1. using System;  
  2. namespace Ioc.Core  
  3. {  
  4.   public abstract class BaseEntity  
  5.     {  
  6.       public Int64 ID { getset; }  
  7.       public DateTime AddedDate { getset; }  
  8.       public DateTime ModifiedDate { getset; }  
  9.       public string IP { getset; }  
  10.     }  
  11. }  
The User and UserProfile entities have a one-to-one relationship. One User can have only one profile.
 
Relationship between User and UserProfile Entities 
Figure 1.6: Relationship between User and UserProfile Entities
 
Now, we create a User entity under the Data folder of the Ioc.Core project that inherits from the BaseEntity class. The following is a code snippet for the User entity.
  1. using System;  
  2. namespace Ioc.Core.Data  
  3. {  
  4.    public class User : BaseEntity  
  5.     {  
  6.        public string UserName { getset; }  
  7.        public string Email { getset; }  
  8.        public string Password { getset; }  
  9.        public virtual UserProfile UserProfile { getset; }  
  10.     }  
  11. }  
Now, we create a UserProfile entity under the Data folder of the Ioc.Core project that inherits from the BaseEntity class. The following is a code snippet for the UserProfile entity.
  1. using System;  
  2. namespace Ioc.Core.Data  
  3. {  
  4.   public class UserProfile : BaseEntity  
  5.     {  
  6.       public string FirstName { getset; }  
  7.       public string LastName { getset; }  
  8.       public string Address { getset; }        
  9.       public virtual User User { getset; }  
  10.     }  
  11. }  
Define Context Class
 
The Ioc.Data project contains DataContext, User and UserProfile entities Mapping and Repository. The ADO.NET Entity Framework Code First data access approach requires us to create a data access context class that inherits from the DbContext class so we create an interface IDbContext that inherited by context class IocDbContext (IocDbContext.cs) class. In this class, we override the OnModelCreating() method. This method is called when the model for a context class (IocDbContext) has been initialized, but before the model has been locked down and used to initialize the context such that the model can be further configured before it is locked down. First create an IDbContext interface and the following code snippet for it.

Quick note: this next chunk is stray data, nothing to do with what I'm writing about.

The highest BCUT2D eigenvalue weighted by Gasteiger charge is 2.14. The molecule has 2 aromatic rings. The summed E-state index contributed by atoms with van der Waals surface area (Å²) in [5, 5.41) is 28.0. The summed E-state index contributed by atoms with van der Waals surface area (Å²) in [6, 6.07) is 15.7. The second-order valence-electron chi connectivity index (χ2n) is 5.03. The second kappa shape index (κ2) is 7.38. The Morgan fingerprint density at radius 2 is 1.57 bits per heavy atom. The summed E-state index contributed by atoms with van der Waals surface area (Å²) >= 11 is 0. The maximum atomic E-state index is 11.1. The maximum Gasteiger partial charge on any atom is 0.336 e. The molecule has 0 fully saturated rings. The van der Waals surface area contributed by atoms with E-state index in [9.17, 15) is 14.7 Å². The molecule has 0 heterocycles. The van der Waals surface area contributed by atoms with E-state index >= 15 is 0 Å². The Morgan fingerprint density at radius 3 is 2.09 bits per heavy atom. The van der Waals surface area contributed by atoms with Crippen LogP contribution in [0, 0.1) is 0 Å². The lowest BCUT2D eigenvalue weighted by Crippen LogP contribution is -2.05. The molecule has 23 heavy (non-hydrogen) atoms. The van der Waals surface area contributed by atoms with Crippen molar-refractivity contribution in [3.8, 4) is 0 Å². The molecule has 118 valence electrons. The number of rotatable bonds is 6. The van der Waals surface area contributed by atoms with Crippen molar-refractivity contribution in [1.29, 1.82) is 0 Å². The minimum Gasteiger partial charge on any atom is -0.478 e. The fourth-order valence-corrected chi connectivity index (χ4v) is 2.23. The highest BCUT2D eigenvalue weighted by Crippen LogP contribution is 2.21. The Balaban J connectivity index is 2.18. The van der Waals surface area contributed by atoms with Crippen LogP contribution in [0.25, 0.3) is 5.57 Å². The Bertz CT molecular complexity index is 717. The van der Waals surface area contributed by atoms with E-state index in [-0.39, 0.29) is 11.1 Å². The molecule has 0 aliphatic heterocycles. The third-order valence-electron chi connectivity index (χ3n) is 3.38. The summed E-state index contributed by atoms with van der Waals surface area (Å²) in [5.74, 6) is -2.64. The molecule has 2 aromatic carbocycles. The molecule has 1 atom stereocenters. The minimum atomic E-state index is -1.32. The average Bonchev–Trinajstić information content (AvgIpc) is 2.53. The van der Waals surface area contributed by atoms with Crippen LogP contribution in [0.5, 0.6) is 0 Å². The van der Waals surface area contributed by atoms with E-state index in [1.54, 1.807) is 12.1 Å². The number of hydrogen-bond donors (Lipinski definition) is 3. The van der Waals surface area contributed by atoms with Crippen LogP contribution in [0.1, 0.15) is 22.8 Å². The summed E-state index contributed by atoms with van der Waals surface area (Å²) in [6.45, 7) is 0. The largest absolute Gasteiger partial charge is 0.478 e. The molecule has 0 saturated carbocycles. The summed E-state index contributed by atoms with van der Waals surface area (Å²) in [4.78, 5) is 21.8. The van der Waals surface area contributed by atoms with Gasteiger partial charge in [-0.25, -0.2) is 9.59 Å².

1. using System.Data.Entity;  
  2. using Ioc.Core;  
  3. namespace Ioc.Data  
  4. {  
  5.    public interface IDbContext  
  6.     {  
  7.         IDbSet<TEntity> Set<TEntity>() where TEntity : BaseEntity;  
  8.         int SaveChanges();  
  9.     }  
  10. }  
Now, create the IocDbContext class and the following code snippet for it.
  1. using System;  
  2. using System.Collections.Generic;  
  3. using System.Data.Entity;  
  4. using System.Data.Entity.ModelConfiguration;  
  5. using System.Linq;  
  6. using System.Reflection;  
  7. using System.Text;  
  8. using System.Threading.Tasks;  
  9. using Ioc.Core;  
  10.   
  11. namespace Ioc.Data  
  12. {  
  13.     public class IocDbContext : DbContext, IDbContext  
  14.     {  
  15.         public IocDbContext()  
  16.             : base("name=DbConnectionString")  
  17.         {  
  18.         }  
  19.   
  20.         protected override void OnModelCreating(DbModelBuilder modelBuilder)  
  21.         {  
  22.               
  23.             var typesToRegister = Assembly.GetExecutingAssembly().GetTypes()  
  24.             .Where(type => !String.IsNullOrEmpty(type.Namespace))  
  25.             .Where(type => type.BaseType != null && type.BaseType.IsGenericType && type.BaseType.GetGenericTypeDefinition() == typeof(EntityTypeConfiguration<>));
  26.             foreach (var type in typesToRegister)  
  27.             {  
  28.                 dynamic configurationInstance = Activator.CreateInstance(type);  
  29.                 modelBuilder.Configurations.Add(configurationInstance);